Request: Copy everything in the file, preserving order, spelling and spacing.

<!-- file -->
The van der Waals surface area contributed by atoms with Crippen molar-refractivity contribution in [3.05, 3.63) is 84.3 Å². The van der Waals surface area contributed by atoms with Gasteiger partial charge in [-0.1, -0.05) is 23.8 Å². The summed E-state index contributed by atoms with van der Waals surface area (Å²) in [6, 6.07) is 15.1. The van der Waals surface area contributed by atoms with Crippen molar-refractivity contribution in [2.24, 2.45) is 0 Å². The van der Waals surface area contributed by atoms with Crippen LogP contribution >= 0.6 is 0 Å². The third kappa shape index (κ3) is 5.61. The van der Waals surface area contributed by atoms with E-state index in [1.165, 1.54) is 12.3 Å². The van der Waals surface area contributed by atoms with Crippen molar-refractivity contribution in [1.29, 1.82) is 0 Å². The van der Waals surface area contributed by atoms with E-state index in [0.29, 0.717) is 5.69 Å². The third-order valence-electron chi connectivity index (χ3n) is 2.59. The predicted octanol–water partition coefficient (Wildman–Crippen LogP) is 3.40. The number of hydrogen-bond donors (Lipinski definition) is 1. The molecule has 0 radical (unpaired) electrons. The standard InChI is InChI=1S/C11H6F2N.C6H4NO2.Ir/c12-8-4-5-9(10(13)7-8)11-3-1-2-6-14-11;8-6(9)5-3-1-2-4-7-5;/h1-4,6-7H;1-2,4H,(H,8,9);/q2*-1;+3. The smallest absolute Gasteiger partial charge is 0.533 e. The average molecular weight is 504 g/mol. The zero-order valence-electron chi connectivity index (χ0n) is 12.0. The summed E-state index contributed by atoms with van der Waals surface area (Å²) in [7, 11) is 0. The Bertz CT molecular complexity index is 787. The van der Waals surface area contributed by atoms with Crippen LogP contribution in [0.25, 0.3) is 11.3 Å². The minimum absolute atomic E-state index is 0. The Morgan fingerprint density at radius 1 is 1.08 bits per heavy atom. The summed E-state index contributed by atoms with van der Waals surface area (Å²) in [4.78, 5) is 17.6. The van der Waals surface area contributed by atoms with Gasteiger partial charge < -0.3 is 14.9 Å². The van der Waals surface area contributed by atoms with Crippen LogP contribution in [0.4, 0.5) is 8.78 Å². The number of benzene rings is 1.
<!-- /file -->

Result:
The van der Waals surface area contributed by atoms with Crippen molar-refractivity contribution in [3.05, 3.63) is 84.3 Å². The van der Waals surface area contributed by atoms with Gasteiger partial charge in [-0.1, -0.05) is 23.8 Å². The summed E-state index contributed by atoms with van der Waals surface area (Å²) in [6, 6.07) is 15.1. The van der Waals surface area contributed by atoms with Crippen molar-refractivity contribution in [2.24, 2.45) is 0 Å². The van der Waals surface area contributed by atoms with Crippen LogP contribution >= 0.6 is 0 Å². The third kappa shape index (κ3) is 5.61. The van der Waals surface area contributed by atoms with E-state index in [1.165, 1.54) is 12.3 Å². The van der Waals surface area contributed by atoms with Crippen molar-refractivity contribution in [1.29, 1.82) is 0 Å². The van der Waals surface area contributed by atoms with E-state index in [0.29, 0.717) is 5.69 Å². The third-order valence-electron chi connectivity index (χ3n) is 2.59. The predicted octanol–water partition coefficient (Wildman–Crippen LogP) is 3.40. The number of hydrogen-bond donors (Lipinski definition) is 1. The molecule has 0 radical (unpaired) electrons. The standard InChI is InChI=1S/C11H6F2N.C6H4NO2.Ir/c12-8-4-5-9(10(13)7-8)11-3-1-2-6-14-11;8-6(9)5-3-1-2-4-7-5;/h1-4,6-7H;1-2,4H,(H,8,9);/q2*-1;+3. The smallest absolute Gasteiger partial charge is 0.533 e. The average molecular weight is 504 g/mol. The zero-order valence-electron chi connectivity index (χ0n) is 12.0. The summed E-state index contributed by atoms with van der Waals surface area (Å²) in [7, 11) is 0. The Bertz CT molecular complexity index is 787. The van der Waals surface area contributed by atoms with Crippen LogP contribution in [0.25, 0.3) is 11.3 Å². The minimum absolute atomic E-state index is 0. The Morgan fingerprint density at radius 1 is 1.08 bits per heavy atom. The summed E-state index contributed by atoms with van der Waals surface area (Å²) in [4.78, 5) is 17.6. The van der Waals surface area contributed by atoms with Gasteiger partial charge < -0.3 is 14.9 Å². The van der Waals surface area contributed by atoms with Crippen LogP contribution in [0.4, 0.5) is 8.78 Å². The number of benzene rings is 1.